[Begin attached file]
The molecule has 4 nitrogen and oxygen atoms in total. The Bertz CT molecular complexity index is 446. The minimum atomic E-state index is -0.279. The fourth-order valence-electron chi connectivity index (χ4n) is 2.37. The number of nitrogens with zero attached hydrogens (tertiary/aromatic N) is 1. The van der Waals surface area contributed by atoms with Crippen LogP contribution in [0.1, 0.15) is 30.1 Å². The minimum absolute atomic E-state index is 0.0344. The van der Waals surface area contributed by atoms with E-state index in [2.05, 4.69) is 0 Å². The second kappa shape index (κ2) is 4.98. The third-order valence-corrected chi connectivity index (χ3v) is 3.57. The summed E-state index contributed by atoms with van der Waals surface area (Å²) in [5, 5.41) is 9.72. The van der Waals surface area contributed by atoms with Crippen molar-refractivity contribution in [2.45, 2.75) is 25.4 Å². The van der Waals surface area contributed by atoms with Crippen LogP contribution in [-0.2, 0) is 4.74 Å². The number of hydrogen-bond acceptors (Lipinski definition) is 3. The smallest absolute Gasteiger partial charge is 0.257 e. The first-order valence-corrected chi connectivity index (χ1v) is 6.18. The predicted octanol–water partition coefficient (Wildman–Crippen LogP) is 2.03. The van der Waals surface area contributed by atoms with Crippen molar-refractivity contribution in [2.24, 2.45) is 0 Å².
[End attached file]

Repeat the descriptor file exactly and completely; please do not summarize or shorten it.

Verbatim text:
The molecule has 4 nitrogen and oxygen atoms in total. The Bertz CT molecular complexity index is 446. The minimum atomic E-state index is -0.279. The fourth-order valence-electron chi connectivity index (χ4n) is 2.37. The number of nitrogens with zero attached hydrogens (tertiary/aromatic N) is 1. The van der Waals surface area contributed by atoms with Crippen LogP contribution in [0.1, 0.15) is 30.1 Å². The minimum absolute atomic E-state index is 0.0344. The van der Waals surface area contributed by atoms with E-state index in [2.05, 4.69) is 0 Å². The second kappa shape index (κ2) is 4.98. The third-order valence-corrected chi connectivity index (χ3v) is 3.57. The summed E-state index contributed by atoms with van der Waals surface area (Å²) in [5, 5.41) is 9.72. The van der Waals surface area contributed by atoms with Crippen molar-refractivity contribution in [2.45, 2.75) is 25.4 Å². The van der Waals surface area contributed by atoms with Crippen LogP contribution in [-0.2, 0) is 4.74 Å². The number of hydrogen-bond acceptors (Lipinski definition) is 3. The smallest absolute Gasteiger partial charge is 0.257 e. The first-order valence-corrected chi connectivity index (χ1v) is 6.18. The predicted octanol–water partition coefficient (Wildman–Crippen LogP) is 2.03. The van der Waals surface area contributed by atoms with Crippen molar-refractivity contribution in [2.24, 2.45) is 0 Å².